Germans love dry wine - this still comes as surprise to many foreigners who think of Germany as country of sweet wine. Actually, almost two thirds of all wine produced in Germany is dry. On top of that the VdP, the association of top producers, are currently pushing for a new top category in the wine classification system that applies to dry wine only. This is where the label 'GG', short for 'Großes Gewächs' (literally 'great growth') of today's Riesling from Baden comes from.
In order to be classified as GG, a wine has to come from a certified top vineyard, yields have to be low, only grape varieties that have some tradition in the region can be used, grapes have to be harvested selectively by hand and the wine has to have the same quality level as a late harvest. And, of course, the producer has to be a member of VdP. The Baden winemaker family Salwey are, and this is their 2008 GG Riesling.
If it comes to the Salwey winery, we have so far mostly sampled their range of excellent Pinots - Noir, Gris/Grigio and Blanc. Located in the warmest area of Germany, the volcanic Kaiserstuhl in the South West, the Salwey vineyards are very well suited for growing Pinot. As it turns out, they also make good Riesling there, and I had one of them recently with a nice piece of fish and English asparagus.
The seasonal wine tastings hosted by the London branch of the Wine Rambler are now something like an institution. So much so that this time change was needed ('change you can believe in' - after all it is election time here in the UK). My message for the electorate was quite simple: 'no Riesling'. This does not mean that I have suddenly lost my love for this amazing variety, not at all. However, it is good to every so often remind people that there is so much more to German wine than just Riesling. So what did I choose for that mission: a sparkling vintage rosé, a Silvaner, a Chardonnay, a Pinot Noir and a Bordeaux-style blend of red grapes, including Cabernet Sauvignon.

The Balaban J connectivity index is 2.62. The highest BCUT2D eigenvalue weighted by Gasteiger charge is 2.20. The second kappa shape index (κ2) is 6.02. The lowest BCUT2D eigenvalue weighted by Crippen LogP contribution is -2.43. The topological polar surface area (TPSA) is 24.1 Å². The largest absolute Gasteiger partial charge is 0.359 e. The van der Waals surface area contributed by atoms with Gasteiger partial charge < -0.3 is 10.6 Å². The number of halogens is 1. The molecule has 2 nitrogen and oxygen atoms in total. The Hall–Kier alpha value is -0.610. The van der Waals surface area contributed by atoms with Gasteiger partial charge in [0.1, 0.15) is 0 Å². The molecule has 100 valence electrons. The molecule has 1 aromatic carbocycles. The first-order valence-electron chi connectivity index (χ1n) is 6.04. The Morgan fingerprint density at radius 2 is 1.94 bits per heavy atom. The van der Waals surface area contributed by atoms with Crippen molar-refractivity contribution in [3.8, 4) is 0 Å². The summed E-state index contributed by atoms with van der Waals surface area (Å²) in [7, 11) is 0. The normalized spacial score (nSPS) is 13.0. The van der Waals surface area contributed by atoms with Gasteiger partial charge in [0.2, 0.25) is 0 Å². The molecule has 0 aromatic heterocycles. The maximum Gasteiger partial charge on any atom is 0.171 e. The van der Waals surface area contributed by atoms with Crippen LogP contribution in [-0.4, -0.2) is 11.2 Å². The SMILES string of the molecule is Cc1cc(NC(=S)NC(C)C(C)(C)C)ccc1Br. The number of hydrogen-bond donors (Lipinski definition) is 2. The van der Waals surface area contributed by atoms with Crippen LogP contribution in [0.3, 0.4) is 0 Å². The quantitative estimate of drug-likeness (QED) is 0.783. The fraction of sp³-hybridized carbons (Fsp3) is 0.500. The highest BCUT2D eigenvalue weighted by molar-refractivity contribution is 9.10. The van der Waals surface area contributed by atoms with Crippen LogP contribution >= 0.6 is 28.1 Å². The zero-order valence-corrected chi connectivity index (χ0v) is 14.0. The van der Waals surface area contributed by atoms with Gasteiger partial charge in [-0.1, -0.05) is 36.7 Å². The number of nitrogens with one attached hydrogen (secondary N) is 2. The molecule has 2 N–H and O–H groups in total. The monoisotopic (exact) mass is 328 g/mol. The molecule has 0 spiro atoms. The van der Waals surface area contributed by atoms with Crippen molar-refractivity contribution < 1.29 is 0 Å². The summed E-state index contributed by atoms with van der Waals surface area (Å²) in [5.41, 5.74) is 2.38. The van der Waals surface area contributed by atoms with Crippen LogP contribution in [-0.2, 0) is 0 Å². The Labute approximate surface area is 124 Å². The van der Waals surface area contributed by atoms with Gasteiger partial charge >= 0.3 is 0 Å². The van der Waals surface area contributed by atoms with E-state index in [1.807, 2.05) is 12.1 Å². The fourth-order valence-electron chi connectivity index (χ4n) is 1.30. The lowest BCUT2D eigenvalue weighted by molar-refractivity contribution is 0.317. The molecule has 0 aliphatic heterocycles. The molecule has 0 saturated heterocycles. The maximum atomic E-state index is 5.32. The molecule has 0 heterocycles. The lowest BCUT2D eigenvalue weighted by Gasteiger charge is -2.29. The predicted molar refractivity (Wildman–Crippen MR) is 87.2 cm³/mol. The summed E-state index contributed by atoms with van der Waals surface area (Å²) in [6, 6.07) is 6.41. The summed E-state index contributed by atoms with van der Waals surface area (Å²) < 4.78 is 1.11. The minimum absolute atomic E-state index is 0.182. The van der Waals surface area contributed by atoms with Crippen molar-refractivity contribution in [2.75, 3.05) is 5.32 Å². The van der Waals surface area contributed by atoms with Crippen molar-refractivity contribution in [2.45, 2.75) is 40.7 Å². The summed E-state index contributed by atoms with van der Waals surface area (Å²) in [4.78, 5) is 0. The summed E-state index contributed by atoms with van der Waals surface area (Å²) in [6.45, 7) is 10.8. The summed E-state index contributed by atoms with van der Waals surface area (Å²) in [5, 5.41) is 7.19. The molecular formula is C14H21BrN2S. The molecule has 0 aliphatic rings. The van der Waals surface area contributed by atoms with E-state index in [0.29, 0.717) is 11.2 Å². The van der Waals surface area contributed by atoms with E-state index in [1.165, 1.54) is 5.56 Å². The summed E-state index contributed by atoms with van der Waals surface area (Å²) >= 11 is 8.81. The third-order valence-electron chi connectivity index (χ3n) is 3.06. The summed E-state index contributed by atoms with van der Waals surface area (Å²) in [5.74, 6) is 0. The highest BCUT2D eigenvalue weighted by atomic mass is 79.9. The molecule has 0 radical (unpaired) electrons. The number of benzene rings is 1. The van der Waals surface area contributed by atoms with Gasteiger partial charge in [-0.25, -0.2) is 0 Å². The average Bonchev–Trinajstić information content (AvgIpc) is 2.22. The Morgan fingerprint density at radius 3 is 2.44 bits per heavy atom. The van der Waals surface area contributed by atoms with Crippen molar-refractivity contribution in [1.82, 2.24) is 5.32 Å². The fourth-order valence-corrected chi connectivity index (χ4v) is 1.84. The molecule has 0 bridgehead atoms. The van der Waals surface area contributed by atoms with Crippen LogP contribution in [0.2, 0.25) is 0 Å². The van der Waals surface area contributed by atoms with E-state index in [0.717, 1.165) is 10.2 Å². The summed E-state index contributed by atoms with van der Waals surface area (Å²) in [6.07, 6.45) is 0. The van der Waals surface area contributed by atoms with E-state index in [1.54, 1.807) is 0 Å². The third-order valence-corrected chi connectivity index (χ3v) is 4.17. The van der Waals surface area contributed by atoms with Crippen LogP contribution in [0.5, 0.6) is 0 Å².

Recently, I have been drinking quite a few Salwey wines, both red and white. So far the wines from the sun-kissed south-west of Germany have entertained me very well, so it was time to try a sparkling Salwey - even more so as I had a few friends over the other night who had not yet tried a German sparkler. Time to change that!
Pop, went the cork and a wonderfully bubbly sparkling wine of the most amazing amber colour foamed into our glasses. I don't think I have seen such a wonderful deep amber in a wine, it was just perfect. One of my British friends described the colour, and this reference may be lost on many, as 'not quite Irn-bru'. This was a most promising start!
I have written about so many Salwey wines recently, I almost feel bad to pay that much attention to a single producer. Almost, I said, because Salweys know what they are doing and I am in a Pinot (Noir, Blanc, Gris) phase anyway. So I will keep it sweet and short today in order not to repeat myself. Here it is, a blend of Chardonnay and Pinot Blanc/Weißburgunder:
After two years of mostly going for Riesling, I currently find myself drinking more and more Pinot, specifically Pinot Blanc and Gris. Well, surprise, this is another of those bastards, and despite being made from the same grape variety it is not exactly like your average Italian Pinot Grigio. It is Grauburgunder time, and yet again am I turning to the warm South-West of Germany, to enjoy a wine from the Kaiserstuhl region.